Somatic therapy has been around for a long time but only in recent years has it been recognized as an effective and critical part of psychotherapy for trauma and related mental health conditions.
Somatic therapy is a form of trauma therapy that combines traditional approaches with mind-body exercises. For many years, mental health has been biased towards addressing what happens in the mind over what is experienced in the body. This has limited the effectiveness of therapy for trauma survivors. After all, trauma is held in the body through implicit memories associated with what has happened in the past—not in a narrative memory of the event itself. Insight and cognitive restructuring are not enough to stop the somatic, defensive responses that are commonly experienced from trauma survivors. Somatic therapy changes the neural pathways that hold these implicit memories and lay the groundwork for a new way of being beyond trauma.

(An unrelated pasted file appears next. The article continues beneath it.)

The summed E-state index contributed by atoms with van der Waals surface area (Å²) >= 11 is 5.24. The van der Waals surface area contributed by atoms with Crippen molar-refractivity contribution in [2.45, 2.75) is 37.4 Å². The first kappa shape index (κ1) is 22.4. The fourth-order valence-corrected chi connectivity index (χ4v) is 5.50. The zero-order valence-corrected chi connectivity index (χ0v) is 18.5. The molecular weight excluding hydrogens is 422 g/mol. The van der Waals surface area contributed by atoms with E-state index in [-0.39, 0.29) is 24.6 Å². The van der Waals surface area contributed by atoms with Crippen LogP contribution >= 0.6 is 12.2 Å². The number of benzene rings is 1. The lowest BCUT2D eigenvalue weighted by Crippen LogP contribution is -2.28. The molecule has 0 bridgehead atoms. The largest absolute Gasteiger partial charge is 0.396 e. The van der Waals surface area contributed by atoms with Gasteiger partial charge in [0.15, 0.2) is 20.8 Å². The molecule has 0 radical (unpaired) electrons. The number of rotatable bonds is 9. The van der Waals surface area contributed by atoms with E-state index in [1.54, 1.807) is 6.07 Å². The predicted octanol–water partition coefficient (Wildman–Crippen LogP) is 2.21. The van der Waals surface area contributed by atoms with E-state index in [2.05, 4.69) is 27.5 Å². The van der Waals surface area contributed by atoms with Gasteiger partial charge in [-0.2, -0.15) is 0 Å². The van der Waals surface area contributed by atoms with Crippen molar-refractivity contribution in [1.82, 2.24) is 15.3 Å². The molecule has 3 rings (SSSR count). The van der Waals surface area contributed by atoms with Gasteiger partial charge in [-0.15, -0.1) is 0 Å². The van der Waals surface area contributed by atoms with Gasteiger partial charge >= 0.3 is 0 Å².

The Goal of Somatic Therapy
The goal of somatic therapy is to teach the brain and the body to feel safe and learn to regulate a range of feelings in daily life. Trauma survivors spend much of their energy in a state of hypervigilance, trying to discern what is safe or not. This is exhausting and overwhelming, leaving people with limited emotional resources left to experience joy, ease, and connection in life. Somatic Therapy trains the nervous system to work from the “bottom up,” teaching the body to feel calm and more connected with others.
How Does It Work?
So how does Somatic Therapy work in practice? There are many different methods, including Sensorimotor Psychotherapy, Somatic Experiencing, and EMDR, among others. It can be hard to navigate all the different approaches and decide which one best fits your needs. While practitioners may identify with specific modalities, there are some common elements that can help you understand how it works to bring lasting relief to trauma symptoms.
1. Awareness of the Body